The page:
Another great debate on the OSR has swept a good part of the OSR blogsphere over the last few days. Jim Raggi said something about TSR on his blog a few days ago that got some members of the old TSR crew upset. Both sides posted on their respective blogs (Jim at Lamentations of the Flame Princess and the TSR crew at Lord of the Green Dragons). Many other old school bloggers have commented on it. I haven’t as it did not interest me much as it was focused on the industry where I focus on the hobby.
Jim and the TSR crew seem to have different views on how a RPG company should be ran and what it should be doing. I could care less. If you want to put up some money and start a company to publish “old school” material, you are welcome to do so and welcome to run it any way you want.
I’m not interested in being part of the OSR industry. I’m a hobbyist with a pile of old industry stuff and years of experience. I’m part of the OSR hobby. I produce what is interesting and useful to me. If others like it, that’s great. If they don’t, that’s fine by me. It doesn’t cost me a penny of front money to produce, after all. I could care less that what I produce probably isn’t going to revive the industry nor is it likely to lead the hobby to the next great thing because of my innovative designs.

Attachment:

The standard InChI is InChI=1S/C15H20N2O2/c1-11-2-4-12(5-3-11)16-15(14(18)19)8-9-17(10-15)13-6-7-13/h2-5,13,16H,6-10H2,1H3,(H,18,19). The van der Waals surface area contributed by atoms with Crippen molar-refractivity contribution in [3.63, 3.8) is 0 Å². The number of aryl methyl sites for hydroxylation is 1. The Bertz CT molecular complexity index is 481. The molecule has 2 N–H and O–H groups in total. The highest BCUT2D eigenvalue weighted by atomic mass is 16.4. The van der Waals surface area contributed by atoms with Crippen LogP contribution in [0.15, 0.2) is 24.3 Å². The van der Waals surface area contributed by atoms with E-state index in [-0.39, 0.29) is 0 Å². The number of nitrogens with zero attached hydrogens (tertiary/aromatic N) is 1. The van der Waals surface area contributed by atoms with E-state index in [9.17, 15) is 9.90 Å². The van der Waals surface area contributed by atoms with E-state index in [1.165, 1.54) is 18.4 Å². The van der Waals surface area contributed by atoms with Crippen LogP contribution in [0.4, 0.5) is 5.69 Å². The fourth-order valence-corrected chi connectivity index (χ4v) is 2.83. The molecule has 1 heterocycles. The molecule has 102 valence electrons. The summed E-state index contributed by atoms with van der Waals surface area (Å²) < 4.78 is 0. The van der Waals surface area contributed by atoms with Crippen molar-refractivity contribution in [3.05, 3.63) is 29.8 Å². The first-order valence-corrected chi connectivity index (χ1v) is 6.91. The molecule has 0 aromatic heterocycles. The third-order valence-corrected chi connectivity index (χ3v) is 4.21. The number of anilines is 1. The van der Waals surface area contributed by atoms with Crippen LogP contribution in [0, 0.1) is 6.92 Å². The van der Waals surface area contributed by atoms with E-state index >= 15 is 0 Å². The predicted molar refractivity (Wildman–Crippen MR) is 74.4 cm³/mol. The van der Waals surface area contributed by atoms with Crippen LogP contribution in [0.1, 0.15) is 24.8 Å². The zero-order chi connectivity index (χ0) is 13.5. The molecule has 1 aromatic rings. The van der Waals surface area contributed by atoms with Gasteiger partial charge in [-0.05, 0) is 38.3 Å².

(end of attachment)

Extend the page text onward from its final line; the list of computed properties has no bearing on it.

I wrote Microlite74 as a easy way to introduce 3.x players to old school gaming. It tries to capture the essense of 0e in a lite rules system that is familar to 3.x players. It’s worked. Thousands of copies have been downloaded. People play it, both at conventions and in regular campaigns. People talk about it on forums. People recommend it to those trying to grok old school games. It has succeeded beyond my wildest expectations. Many people have played M74 and then switched to another “real” old school game or retroclone. Others are using it to run campaigns. The tabletop gaming hobby is probably a very tiny bit better because Microlite74 exists. I will admit that it is not at all innovative and that it hasn’t done anything for the industry. I don’t care. Being “innovative” and helping the industry be more profitable weren’t in my list of goals for Microlite74.
I’m not writing Microlite75 to be innovative or set the industry on fire either. Microlite75 is my current take on 0e/1e filtered through Microlite20-based rules. It’s rules are more or less the way I played during the 3 year transition between 0e and 1e — including many of the house rules I used (at least those that worked) — combined with a few things I like from later game systems. It will be my personal “go to” rules system for fantasy gaming in the future. From feedback from the playtest editions, I expect a number of other gamers will like Microlite75 as well. It’s old school but fixes a number of problems many had with 0e/1e era rules. It’s easy to use with adventures and campaign settings designed for any edition before 4e — even 3.x with some adventure reengineering. However, it isn’t innovative and isn’t likely to do much for the industry. Oh well. Those are the goals others hold. If they don’t like Microlite75 because it does not even try to meet goals they think are important, that’s okay by me.
I wish those involved in the OSR industry the best, but I’m happy being just a hobbyist. If for no other reason than as “just a hobbyist” I don’t have to care about all the OSR debates that go on amongst those in the industry.